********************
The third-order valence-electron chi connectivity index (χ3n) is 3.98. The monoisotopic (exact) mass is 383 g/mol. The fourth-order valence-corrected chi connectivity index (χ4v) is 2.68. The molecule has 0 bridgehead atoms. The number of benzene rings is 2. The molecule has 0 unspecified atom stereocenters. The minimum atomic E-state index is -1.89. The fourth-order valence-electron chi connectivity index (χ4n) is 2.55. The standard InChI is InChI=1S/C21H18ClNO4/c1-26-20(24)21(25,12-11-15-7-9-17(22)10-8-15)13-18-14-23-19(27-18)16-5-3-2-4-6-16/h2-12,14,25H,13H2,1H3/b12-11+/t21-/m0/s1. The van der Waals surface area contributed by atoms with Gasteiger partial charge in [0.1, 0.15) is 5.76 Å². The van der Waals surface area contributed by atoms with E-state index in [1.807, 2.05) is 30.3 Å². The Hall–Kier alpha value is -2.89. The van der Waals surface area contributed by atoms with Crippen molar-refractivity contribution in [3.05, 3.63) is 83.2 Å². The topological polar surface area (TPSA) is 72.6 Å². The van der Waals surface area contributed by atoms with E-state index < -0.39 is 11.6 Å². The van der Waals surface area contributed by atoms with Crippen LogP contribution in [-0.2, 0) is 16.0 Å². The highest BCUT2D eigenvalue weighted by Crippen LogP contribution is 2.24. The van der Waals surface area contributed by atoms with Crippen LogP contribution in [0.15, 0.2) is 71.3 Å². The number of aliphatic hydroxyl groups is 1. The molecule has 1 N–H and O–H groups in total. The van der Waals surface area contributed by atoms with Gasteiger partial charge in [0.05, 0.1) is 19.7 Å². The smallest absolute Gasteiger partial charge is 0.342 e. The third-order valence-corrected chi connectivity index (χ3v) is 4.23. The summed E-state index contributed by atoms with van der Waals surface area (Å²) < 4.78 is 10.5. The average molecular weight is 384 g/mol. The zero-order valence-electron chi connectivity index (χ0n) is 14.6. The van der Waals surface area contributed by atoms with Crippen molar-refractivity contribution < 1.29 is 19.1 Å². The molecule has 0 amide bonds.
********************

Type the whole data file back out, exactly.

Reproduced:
The third-order valence-electron chi connectivity index (χ3n) is 3.98. The monoisotopic (exact) mass is 383 g/mol. The fourth-order valence-corrected chi connectivity index (χ4v) is 2.68. The molecule has 0 bridgehead atoms. The number of benzene rings is 2. The molecule has 0 unspecified atom stereocenters. The minimum atomic E-state index is -1.89. The fourth-order valence-electron chi connectivity index (χ4n) is 2.55. The standard InChI is InChI=1S/C21H18ClNO4/c1-26-20(24)21(25,12-11-15-7-9-17(22)10-8-15)13-18-14-23-19(27-18)16-5-3-2-4-6-16/h2-12,14,25H,13H2,1H3/b12-11+/t21-/m0/s1. The van der Waals surface area contributed by atoms with Gasteiger partial charge in [0.1, 0.15) is 5.76 Å². The van der Waals surface area contributed by atoms with E-state index in [1.807, 2.05) is 30.3 Å². The Hall–Kier alpha value is -2.89. The van der Waals surface area contributed by atoms with Crippen molar-refractivity contribution in [3.05, 3.63) is 83.2 Å². The topological polar surface area (TPSA) is 72.6 Å². The van der Waals surface area contributed by atoms with E-state index < -0.39 is 11.6 Å². The van der Waals surface area contributed by atoms with Crippen LogP contribution in [-0.2, 0) is 16.0 Å². The highest BCUT2D eigenvalue weighted by Crippen LogP contribution is 2.24. The van der Waals surface area contributed by atoms with Crippen LogP contribution in [0.15, 0.2) is 71.3 Å². The number of aliphatic hydroxyl groups is 1. The molecule has 1 N–H and O–H groups in total. The van der Waals surface area contributed by atoms with Gasteiger partial charge in [0.05, 0.1) is 19.7 Å². The smallest absolute Gasteiger partial charge is 0.342 e. The third-order valence-corrected chi connectivity index (χ3v) is 4.23. The summed E-state index contributed by atoms with van der Waals surface area (Å²) < 4.78 is 10.5. The average molecular weight is 384 g/mol. The zero-order valence-electron chi connectivity index (χ0n) is 14.6. The van der Waals surface area contributed by atoms with Crippen molar-refractivity contribution < 1.29 is 19.1 Å². The molecule has 0 amide bonds.